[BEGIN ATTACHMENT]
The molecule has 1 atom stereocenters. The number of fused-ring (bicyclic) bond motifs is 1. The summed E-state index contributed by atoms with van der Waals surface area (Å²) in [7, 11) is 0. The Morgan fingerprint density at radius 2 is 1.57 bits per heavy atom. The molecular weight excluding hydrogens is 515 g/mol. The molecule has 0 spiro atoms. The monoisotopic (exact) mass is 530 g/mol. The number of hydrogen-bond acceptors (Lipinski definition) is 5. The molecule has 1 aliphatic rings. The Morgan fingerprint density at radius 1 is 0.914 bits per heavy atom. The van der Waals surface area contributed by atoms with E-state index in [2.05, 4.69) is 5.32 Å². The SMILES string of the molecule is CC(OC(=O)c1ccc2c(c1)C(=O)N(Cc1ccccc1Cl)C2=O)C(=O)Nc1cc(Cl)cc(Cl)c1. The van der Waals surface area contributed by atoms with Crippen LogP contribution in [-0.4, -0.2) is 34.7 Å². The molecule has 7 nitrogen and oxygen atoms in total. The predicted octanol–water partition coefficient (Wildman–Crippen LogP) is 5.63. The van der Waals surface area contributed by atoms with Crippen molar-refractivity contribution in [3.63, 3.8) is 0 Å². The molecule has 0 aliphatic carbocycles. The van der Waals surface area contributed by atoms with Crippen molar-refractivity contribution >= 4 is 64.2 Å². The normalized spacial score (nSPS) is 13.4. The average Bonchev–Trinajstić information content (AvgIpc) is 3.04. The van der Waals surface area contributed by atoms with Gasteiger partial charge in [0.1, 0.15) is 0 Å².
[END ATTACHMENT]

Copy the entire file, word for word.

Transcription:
The molecule has 1 atom stereocenters. The number of fused-ring (bicyclic) bond motifs is 1. The summed E-state index contributed by atoms with van der Waals surface area (Å²) in [7, 11) is 0. The Morgan fingerprint density at radius 2 is 1.57 bits per heavy atom. The molecular weight excluding hydrogens is 515 g/mol. The molecule has 0 spiro atoms. The monoisotopic (exact) mass is 530 g/mol. The number of hydrogen-bond acceptors (Lipinski definition) is 5. The molecule has 1 aliphatic rings. The Morgan fingerprint density at radius 1 is 0.914 bits per heavy atom. The van der Waals surface area contributed by atoms with E-state index in [2.05, 4.69) is 5.32 Å². The SMILES string of the molecule is CC(OC(=O)c1ccc2c(c1)C(=O)N(Cc1ccccc1Cl)C2=O)C(=O)Nc1cc(Cl)cc(Cl)c1. The van der Waals surface area contributed by atoms with Crippen LogP contribution in [-0.4, -0.2) is 34.7 Å². The molecule has 7 nitrogen and oxygen atoms in total. The predicted octanol–water partition coefficient (Wildman–Crippen LogP) is 5.63. The van der Waals surface area contributed by atoms with Crippen molar-refractivity contribution in [3.63, 3.8) is 0 Å². The molecule has 0 aliphatic carbocycles. The van der Waals surface area contributed by atoms with Crippen molar-refractivity contribution >= 4 is 64.2 Å². The normalized spacial score (nSPS) is 13.4. The average Bonchev–Trinajstić information content (AvgIpc) is 3.04. The van der Waals surface area contributed by atoms with Gasteiger partial charge in [0.1, 0.15) is 0 Å².